An old friend of mine used to love watching the classics on television, shows like All in the Family, the Mary Tyler Moore Show and I Love Lucy.
There was one episode of Lucy in particular that we both remembered quite fondly.
Lucy and Ethel were working in a candy factory and had been given the task of wrapping all of the chocolates that come down the assembly line.
Before starting, the woman in charge said to them, “If one piece of candy gets past you and into that packing room unwrapped, you’re fired.”
As the line begins to speed up, we soon see the two women frantically (and hilariously) stuffing chocolates down their uniform, under their hats and in their mouths with Lucy shouting to Ethel, “I think we’re fighting a losing game!”
I sometimes wonder if writers of those shows were soothsayers or maybe just wiser than we gave them credit for, because today I think most of us are living that scene with that same sense of frantic hopelessness.
There is just too much coming down the line these days yet we all seem to be trying to grab it all anyway, with many of us dropping more than we’re catching.
I said goodbye to my old friend this week, a relationship that had lasted over thirty years. His passing forced me to slow down and take stock of my life and where it was going.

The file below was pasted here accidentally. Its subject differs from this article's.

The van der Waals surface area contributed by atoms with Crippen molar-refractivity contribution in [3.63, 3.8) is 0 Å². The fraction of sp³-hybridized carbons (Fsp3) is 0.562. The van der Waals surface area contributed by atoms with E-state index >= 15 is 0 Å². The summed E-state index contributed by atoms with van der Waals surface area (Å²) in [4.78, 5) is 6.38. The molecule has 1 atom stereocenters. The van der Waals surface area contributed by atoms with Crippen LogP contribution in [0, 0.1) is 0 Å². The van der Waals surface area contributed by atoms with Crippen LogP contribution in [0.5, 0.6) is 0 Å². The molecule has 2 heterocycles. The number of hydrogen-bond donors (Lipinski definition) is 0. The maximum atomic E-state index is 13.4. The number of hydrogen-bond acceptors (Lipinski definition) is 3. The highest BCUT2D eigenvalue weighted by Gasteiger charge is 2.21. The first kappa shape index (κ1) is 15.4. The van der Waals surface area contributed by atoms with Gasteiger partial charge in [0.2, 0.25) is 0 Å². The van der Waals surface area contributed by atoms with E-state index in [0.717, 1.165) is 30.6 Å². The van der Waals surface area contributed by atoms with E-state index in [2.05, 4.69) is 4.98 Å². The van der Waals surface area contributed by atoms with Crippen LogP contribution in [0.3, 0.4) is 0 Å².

While being with loved ones and reconnecting our hearts and souls, I suddenly realized that the assembly line I was chasing was still moving and I didn’t care.
I could clearly see in that moment that I don’t want all of the candies I’ve been told to wrap in my life and it felt good to say it. The love I was sharing with the people I care for made the rest of those candies in life seem like just that; candy.
Nice to have but not sustaining, and too much of it doesn’t’ really make me any happier. In fact, it can actually make me sick.
Lucille Ball once said: “It’s a helluva start, being able to recognize what makes you happy.”
Maybe I’m just getting old and sentimental but my friend’s death, although tragic and sad, was also a blessing as it gave me an opportunity to redefine what truly makes me happy.
Sure, a new big screen TV or a few other toys would make my life a little more enjoyable at times, but as I recall the memories that we shared, very few of them, if any, involved the acquisition of more stuff.
Whether we owned a car or rented one, it was the time we spent together and the connection we felt while in that car that really mattered.
So I invite you to begin asking yourself what makes you happy in your life, chasing after a handful of candies or creating a heart full of moments with the people you love?
Maybe a delicate balance of the two is the ultimate goal, but if I could only have one, I’ll take the latter.
RIP, my friend, and thank you for a heart full of golden memories.
What are your thoughts? (comments below)